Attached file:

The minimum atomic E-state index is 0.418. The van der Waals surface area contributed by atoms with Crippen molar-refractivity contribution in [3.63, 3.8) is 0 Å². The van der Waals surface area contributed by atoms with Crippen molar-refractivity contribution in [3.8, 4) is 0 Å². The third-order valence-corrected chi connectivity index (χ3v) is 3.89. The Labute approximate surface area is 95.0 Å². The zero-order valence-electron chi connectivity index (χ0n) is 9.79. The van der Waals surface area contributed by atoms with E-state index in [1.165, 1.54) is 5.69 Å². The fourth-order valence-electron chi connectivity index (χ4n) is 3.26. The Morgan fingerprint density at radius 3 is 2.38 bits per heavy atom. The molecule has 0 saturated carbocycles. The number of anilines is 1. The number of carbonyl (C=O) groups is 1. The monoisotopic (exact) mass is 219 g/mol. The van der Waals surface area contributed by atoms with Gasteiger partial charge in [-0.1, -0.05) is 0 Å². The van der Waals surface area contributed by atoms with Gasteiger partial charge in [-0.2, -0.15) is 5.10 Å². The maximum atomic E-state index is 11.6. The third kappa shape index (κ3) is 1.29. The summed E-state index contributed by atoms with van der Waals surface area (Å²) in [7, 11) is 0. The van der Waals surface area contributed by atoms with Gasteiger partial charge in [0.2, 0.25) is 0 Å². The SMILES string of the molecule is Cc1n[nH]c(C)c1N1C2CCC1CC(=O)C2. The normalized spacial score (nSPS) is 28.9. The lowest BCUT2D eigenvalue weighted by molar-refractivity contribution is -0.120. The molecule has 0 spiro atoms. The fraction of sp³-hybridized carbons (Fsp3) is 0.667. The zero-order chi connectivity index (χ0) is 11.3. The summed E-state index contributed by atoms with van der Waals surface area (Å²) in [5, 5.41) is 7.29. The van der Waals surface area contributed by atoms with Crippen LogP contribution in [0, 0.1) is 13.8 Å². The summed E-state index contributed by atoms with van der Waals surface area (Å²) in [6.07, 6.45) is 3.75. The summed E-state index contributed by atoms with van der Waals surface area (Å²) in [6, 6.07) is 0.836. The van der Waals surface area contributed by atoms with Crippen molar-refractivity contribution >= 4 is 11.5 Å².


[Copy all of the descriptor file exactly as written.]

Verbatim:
The minimum atomic E-state index is 0.418. The van der Waals surface area contributed by atoms with Crippen molar-refractivity contribution in [3.63, 3.8) is 0 Å². The van der Waals surface area contributed by atoms with Crippen molar-refractivity contribution in [3.8, 4) is 0 Å². The third-order valence-corrected chi connectivity index (χ3v) is 3.89. The Labute approximate surface area is 95.0 Å². The zero-order valence-electron chi connectivity index (χ0n) is 9.79. The van der Waals surface area contributed by atoms with E-state index in [1.165, 1.54) is 5.69 Å². The fourth-order valence-electron chi connectivity index (χ4n) is 3.26. The Morgan fingerprint density at radius 3 is 2.38 bits per heavy atom. The molecule has 0 saturated carbocycles. The number of anilines is 1. The number of carbonyl (C=O) groups is 1. The monoisotopic (exact) mass is 219 g/mol. The van der Waals surface area contributed by atoms with Gasteiger partial charge in [-0.1, -0.05) is 0 Å². The van der Waals surface area contributed by atoms with Gasteiger partial charge in [-0.2, -0.15) is 5.10 Å². The maximum atomic E-state index is 11.6. The third kappa shape index (κ3) is 1.29. The summed E-state index contributed by atoms with van der Waals surface area (Å²) in [7, 11) is 0. The van der Waals surface area contributed by atoms with Gasteiger partial charge in [0.2, 0.25) is 0 Å². The SMILES string of the molecule is Cc1n[nH]c(C)c1N1C2CCC1CC(=O)C2. The normalized spacial score (nSPS) is 28.9. The lowest BCUT2D eigenvalue weighted by molar-refractivity contribution is -0.120. The molecule has 0 spiro atoms. The fraction of sp³-hybridized carbons (Fsp3) is 0.667. The zero-order chi connectivity index (χ0) is 11.3. The summed E-state index contributed by atoms with van der Waals surface area (Å²) in [5, 5.41) is 7.29. The van der Waals surface area contributed by atoms with Crippen LogP contribution in [0, 0.1) is 13.8 Å². The summed E-state index contributed by atoms with van der Waals surface area (Å²) in [6.07, 6.45) is 3.75. The summed E-state index contributed by atoms with van der Waals surface area (Å²) in [6, 6.07) is 0.836. The van der Waals surface area contributed by atoms with Crippen molar-refractivity contribution >= 4 is 11.5 Å².